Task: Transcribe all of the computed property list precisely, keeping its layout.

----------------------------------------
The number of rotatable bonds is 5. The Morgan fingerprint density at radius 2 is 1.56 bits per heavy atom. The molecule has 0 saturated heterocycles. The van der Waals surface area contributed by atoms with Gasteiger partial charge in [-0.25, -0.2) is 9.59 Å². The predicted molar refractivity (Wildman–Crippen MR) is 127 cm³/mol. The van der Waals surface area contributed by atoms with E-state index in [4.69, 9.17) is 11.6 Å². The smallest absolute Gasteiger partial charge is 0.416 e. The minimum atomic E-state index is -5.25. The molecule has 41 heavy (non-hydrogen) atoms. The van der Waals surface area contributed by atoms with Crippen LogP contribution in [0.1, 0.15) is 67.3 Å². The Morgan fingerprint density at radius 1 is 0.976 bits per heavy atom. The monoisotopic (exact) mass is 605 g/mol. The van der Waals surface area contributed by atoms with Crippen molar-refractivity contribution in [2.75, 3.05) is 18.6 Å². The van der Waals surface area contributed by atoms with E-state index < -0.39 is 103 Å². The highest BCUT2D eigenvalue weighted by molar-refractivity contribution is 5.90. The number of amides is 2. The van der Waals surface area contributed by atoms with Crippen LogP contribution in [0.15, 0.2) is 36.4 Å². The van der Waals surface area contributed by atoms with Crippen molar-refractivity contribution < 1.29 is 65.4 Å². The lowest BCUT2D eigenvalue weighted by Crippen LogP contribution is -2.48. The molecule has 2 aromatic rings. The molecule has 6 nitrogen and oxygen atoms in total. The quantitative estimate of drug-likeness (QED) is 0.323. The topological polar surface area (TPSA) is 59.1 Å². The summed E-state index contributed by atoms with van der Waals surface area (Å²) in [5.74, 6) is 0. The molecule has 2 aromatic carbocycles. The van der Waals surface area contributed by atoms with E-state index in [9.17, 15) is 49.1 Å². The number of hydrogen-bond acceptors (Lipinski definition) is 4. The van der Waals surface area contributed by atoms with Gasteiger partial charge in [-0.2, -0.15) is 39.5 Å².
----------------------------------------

The number of rotatable bonds is 5. The Morgan fingerprint density at radius 2 is 1.56 bits per heavy atom. The molecule has 0 saturated heterocycles. The van der Waals surface area contributed by atoms with Gasteiger partial charge in [-0.25, -0.2) is 9.59 Å². The predicted molar refractivity (Wildman–Crippen MR) is 127 cm³/mol. The van der Waals surface area contributed by atoms with E-state index in [4.69, 9.17) is 11.6 Å². The smallest absolute Gasteiger partial charge is 0.416 e. The minimum atomic E-state index is -5.25. The molecule has 41 heavy (non-hydrogen) atoms. The van der Waals surface area contributed by atoms with Crippen LogP contribution in [0.1, 0.15) is 67.3 Å². The Morgan fingerprint density at radius 1 is 0.976 bits per heavy atom. The monoisotopic (exact) mass is 605 g/mol. The van der Waals surface area contributed by atoms with Crippen molar-refractivity contribution in [2.75, 3.05) is 18.6 Å². The van der Waals surface area contributed by atoms with E-state index < -0.39 is 103 Å². The highest BCUT2D eigenvalue weighted by molar-refractivity contribution is 5.90. The number of amides is 2. The van der Waals surface area contributed by atoms with Crippen LogP contribution in [0.15, 0.2) is 36.4 Å². The van der Waals surface area contributed by atoms with Crippen molar-refractivity contribution < 1.29 is 65.4 Å². The lowest BCUT2D eigenvalue weighted by Crippen LogP contribution is -2.48. The molecule has 2 aromatic rings. The molecule has 6 nitrogen and oxygen atoms in total. The quantitative estimate of drug-likeness (QED) is 0.323. The topological polar surface area (TPSA) is 59.1 Å². The summed E-state index contributed by atoms with van der Waals surface area (Å²) in [5.74, 6) is 0. The molecule has 2 aromatic carbocycles. The van der Waals surface area contributed by atoms with E-state index in [9.17, 15) is 49.1 Å². The number of hydrogen-bond acceptors (Lipinski definition) is 4. The van der Waals surface area contributed by atoms with Gasteiger partial charge in [-0.2, -0.15) is 39.5 Å².